Spring 2014, Volume 16

Poetry by Ellen Bass

Waiting for Rain

Finally, morning. This loneliness
feels more ordinary in the light, more like my face
in the mirror. My daughter in the ER again.
Something she ate? Some freshener

someone spritzed in the air?
They’re trying to kill me, she says,
as though it’s a joke. Lucretius
got me through the night. He told me the world goes on

making and unmaking.  Maybe it’s wrong
to think of better and worse.
There’s no one who can carry my fear
for a child who walks out the door

not knowing what will stop her breath.
The rain they say is coming
sails now over the Pacific in purplish nimbus clouds.
But it isn’t enough. Last year I watched

elephants encircle their young, shuffling
their massive legs without hurry, flaring
their great dusty ears. Once they drank
from the snowmelt of Kilimanjaro.

Now the mountain is bald. Lucretius knows
we’re just atoms combining and recombining:
star dust, flesh, grass. All night
I plastered my body to Janet,

breathing when she breathed. But her skin,
warm as it is, does, after all, keep me out.
How tenuous it all is.
My daughter’s coming home next week.

She’ll bring the pink plaid suitcase we bought at Ross.
When she points it out to the escort
pushing her wheelchair, it will be easy
to spot on the carousel. I just want to touch her.

At the Padre Hotel in Bakersfield, California

It’s Saturday night and all the heterosexuals
in smart little dresses and sport coats
are streaming into what we didn’t know
was the hottest spot between Las Vegas and L.A.
Janet and I are in jeans and fleece—not a tube of lipstick
or mascara wand between us. Grayheads:
a species easy to identify without a guidebook—
the over-the-hill lesbian couples of the Pacific Northwest.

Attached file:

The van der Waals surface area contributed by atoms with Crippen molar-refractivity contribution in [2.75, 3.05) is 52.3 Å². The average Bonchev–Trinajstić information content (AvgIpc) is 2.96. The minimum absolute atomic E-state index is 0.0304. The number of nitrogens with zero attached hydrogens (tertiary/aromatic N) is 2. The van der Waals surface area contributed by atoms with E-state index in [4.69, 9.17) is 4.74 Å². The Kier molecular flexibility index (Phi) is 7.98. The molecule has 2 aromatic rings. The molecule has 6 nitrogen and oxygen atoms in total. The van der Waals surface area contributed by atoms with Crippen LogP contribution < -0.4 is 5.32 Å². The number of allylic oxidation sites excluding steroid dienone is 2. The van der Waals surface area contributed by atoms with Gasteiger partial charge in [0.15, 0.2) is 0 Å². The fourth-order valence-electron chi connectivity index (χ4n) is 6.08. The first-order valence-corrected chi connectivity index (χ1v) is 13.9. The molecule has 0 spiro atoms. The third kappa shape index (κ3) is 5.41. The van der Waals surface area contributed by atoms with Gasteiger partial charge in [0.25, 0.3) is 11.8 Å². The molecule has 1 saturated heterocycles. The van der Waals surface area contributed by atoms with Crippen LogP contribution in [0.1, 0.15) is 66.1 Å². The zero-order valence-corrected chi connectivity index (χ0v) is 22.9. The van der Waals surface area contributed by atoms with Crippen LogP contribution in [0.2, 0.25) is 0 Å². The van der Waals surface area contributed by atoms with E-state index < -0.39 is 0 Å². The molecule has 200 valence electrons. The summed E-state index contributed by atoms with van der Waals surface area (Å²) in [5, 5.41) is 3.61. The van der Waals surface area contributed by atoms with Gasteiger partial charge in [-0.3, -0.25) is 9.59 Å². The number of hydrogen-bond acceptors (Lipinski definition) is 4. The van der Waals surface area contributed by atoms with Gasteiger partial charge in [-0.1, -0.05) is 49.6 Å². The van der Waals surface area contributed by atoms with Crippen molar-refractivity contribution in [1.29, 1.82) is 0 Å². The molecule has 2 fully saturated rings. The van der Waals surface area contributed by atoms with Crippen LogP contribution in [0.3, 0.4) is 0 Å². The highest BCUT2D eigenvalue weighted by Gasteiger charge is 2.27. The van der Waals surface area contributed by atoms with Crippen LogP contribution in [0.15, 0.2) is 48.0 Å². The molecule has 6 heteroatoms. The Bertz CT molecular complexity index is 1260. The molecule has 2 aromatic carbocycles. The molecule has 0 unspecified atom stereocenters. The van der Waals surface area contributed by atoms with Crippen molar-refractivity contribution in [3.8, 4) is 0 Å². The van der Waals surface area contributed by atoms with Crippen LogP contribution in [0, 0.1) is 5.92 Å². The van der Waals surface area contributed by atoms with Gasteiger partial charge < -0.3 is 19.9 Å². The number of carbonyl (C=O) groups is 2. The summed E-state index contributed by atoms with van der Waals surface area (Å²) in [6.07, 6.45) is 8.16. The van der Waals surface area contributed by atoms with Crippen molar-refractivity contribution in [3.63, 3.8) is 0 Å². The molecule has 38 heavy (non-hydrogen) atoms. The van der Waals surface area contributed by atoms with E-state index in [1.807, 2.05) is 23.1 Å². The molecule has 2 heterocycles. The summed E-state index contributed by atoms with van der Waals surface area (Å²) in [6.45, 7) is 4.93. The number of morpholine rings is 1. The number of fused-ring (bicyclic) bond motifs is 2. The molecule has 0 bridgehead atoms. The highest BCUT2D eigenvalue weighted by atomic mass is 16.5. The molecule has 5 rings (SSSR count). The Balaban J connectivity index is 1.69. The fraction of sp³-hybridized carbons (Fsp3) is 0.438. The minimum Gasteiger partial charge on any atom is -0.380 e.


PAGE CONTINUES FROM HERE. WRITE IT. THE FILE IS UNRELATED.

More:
Janet’s carrying our red-and-white cooler with snacks for the road
across the marble tiles of the Art Deco lobby
when we turn and see the couple
entering through the tall glass doors, slicing
through the crowd like a whetted blade. The butch
is ordinary enough, a stocky white woman
in tailored shirt and slacks, but the confection—
no, the pièce de résistance—whose hand she holds
is of another genus entirely.
Her cinnamon sheen, her gold dress
zipped tighter than the skin of a snake.
And her deep décolletage, exposed enough for open-heart surgery.
She’s a yacht in a sea of rowboats.
An Italian fountain by Bernini.
She’s the Statue of Liberty. The Hubble Telescope
that lets us gaze into the birth of galaxies.
Oh, may they set that hotel room ablaze—here
in this drab land of agribusiness and oil refineries
outdoing Pittsburgh as the top polluted city in the nation—trash it
like rock stars, rip up the 300 thread-count sheets,
free the feathers from the pillows.
And may that grande femme be consumed
right down to the glitter on her sling-back four-inch stilettos
and whatever she’s glued on her magnificent skin
to keep the plunge of that neckline from careening clear off the curve.

The Morning After

You stand at the counter, pouring boiling water
over the French roast, oily perfume rising in smoke.
And when I enter, you don’t look up.
You’re hurrying to pack your lunch, snapping
the lids on little plastic boxes while you call your mother
to tell her you’ll take her to the doctor.
I can’t see a trace of the little slice of heaven
we slipped into last night—a silk kimono
floating satin ponds and copper koi, stars falling
to the water. Didn’t we shoulder
our way through the cleft in the rock of the everyday
and tear up the grass in the pasture of pleasure?
If the soul isn’t a separate vessel
we carry from form to form,
but more like Aristotle’s breath of life—
the work of the body that keeps it whole—
then last night, darling, our souls were busy.
But this morning it’s like you’re wearing a bad wig,
disguised so I won’t recognize you
or maybe so you won’t know yourself
as that animal burned down
to pure desire. I don’t know